Saturday, November 9, 2013

The Incredible Dignity of Animals

It is fanciful, I know, to envy the wonderful "all-of-piece" lives of animals-from our own domestic dogs to the massive and wild denizens of the South African bush.We saw plenty of interspecies violence, of course-life is no romantic idyll out there.Take, for example, these two lion cubs gnawing on what's left of a wildebeest: Or, these wildebeest remains, left to decompose in the tree where a leopard carried them to enjoy his dinner in peace: We saw a dead black rhino (natural causes, thank goodness) and many predator animals stuporous and lazy after the hunt and a huge meal.So the dignity is not about living free or without threat.(The vegetarians outnumber the predators by many times, and still they get eaten!) The animals do battle with the environment (water is precious and there are predators out there) but they don't seem to do battle within themselves.The lion is at the apex of the food chain, but doesn't seem at all uptight about it: He's yawning, not roaring! And when he got tired of us, he and his son walked off into the sunset:

This dignity is in some contrast to the obvious social and economic conflict in South Africa (though the establishment of the Madikwe Game Reserve was in part an effort to provide meaningful work for black South Africans in the northwest part of the country).And it is in contrast to the fretful and anxious way we tend to approach our temporary life here in Africa.Walt Whitman comes to mind, admiring the animals that brought him "tokens of myself": They do not sweat and whine about their condition, They do not lie awake in the dark and weep for their sins, They do not make me sick discussing their duty to God, Not one is dissatisfied, not one is demented with the mania of owning things, Not one kneels to another, nor to his kind that lived thousands of years ago, Not one is respectable or unhappy over the whole earth. Marianne Moore is another poet who saw animals and their ways as helpful models and analogies for the human condition (her "Pangolin" is native of Cameroon!)You don't have to want to BE an animal (though I know that I am one) to learn something about inherent dignity from them.The impala, or example, thrive on the reserve, despite the constant threat of being eaten by lion, cheetah, panther, wild dog.And they move through the bush with the most astonishing grace: And then there are those animals who've evolved elaborate defenses against the predators, so they can go along munching grass or leaves and producing offspring. Giraffes, for example.Or rhinos: :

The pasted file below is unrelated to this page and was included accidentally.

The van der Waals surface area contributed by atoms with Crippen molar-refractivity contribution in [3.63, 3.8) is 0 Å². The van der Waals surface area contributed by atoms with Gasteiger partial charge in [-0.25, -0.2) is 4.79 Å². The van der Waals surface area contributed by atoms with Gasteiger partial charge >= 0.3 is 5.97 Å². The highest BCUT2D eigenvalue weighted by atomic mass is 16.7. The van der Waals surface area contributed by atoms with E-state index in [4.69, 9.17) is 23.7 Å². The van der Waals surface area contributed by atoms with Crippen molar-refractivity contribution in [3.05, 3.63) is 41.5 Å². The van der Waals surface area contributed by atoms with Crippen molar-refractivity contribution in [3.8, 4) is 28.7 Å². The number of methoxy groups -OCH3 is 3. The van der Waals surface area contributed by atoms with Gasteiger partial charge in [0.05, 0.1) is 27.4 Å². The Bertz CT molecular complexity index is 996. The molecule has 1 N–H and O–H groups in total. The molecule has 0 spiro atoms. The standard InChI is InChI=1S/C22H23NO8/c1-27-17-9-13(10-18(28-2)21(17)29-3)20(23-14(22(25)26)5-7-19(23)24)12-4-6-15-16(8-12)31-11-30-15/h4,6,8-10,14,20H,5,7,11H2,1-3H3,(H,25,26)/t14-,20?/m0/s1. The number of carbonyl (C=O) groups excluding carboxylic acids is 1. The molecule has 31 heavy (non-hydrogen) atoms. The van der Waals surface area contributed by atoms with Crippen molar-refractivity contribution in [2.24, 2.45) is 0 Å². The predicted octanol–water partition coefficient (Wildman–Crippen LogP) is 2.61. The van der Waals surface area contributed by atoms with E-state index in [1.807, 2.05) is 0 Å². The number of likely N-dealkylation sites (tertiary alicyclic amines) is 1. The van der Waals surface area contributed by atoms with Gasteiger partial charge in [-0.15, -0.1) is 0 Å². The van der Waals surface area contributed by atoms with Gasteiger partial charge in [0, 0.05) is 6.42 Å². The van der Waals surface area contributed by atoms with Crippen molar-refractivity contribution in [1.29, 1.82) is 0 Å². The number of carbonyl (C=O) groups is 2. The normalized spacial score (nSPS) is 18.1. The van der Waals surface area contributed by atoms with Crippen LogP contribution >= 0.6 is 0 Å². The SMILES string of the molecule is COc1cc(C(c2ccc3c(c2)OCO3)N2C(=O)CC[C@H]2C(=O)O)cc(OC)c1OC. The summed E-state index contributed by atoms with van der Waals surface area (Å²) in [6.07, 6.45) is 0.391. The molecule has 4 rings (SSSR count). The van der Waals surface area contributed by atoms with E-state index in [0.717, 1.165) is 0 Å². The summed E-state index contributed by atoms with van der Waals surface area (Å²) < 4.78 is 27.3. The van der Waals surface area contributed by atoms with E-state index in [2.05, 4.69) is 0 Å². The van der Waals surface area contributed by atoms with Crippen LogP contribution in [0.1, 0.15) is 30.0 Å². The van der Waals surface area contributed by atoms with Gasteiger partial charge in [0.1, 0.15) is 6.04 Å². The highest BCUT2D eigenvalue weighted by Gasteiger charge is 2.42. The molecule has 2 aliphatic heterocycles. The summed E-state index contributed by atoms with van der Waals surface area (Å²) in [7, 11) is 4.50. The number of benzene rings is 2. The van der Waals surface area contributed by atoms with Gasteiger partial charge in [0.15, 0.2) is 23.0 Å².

We never tired of seeing elephants-in herds, in pairs, enormous solitary old bulls just living out their days.Lately I can conjure them in my mind-their slow and steady movement, their evident care for one another, their fine sense of play-and feel suffused with peace.

Namaste, shanti, pace, paz, paix, amani.

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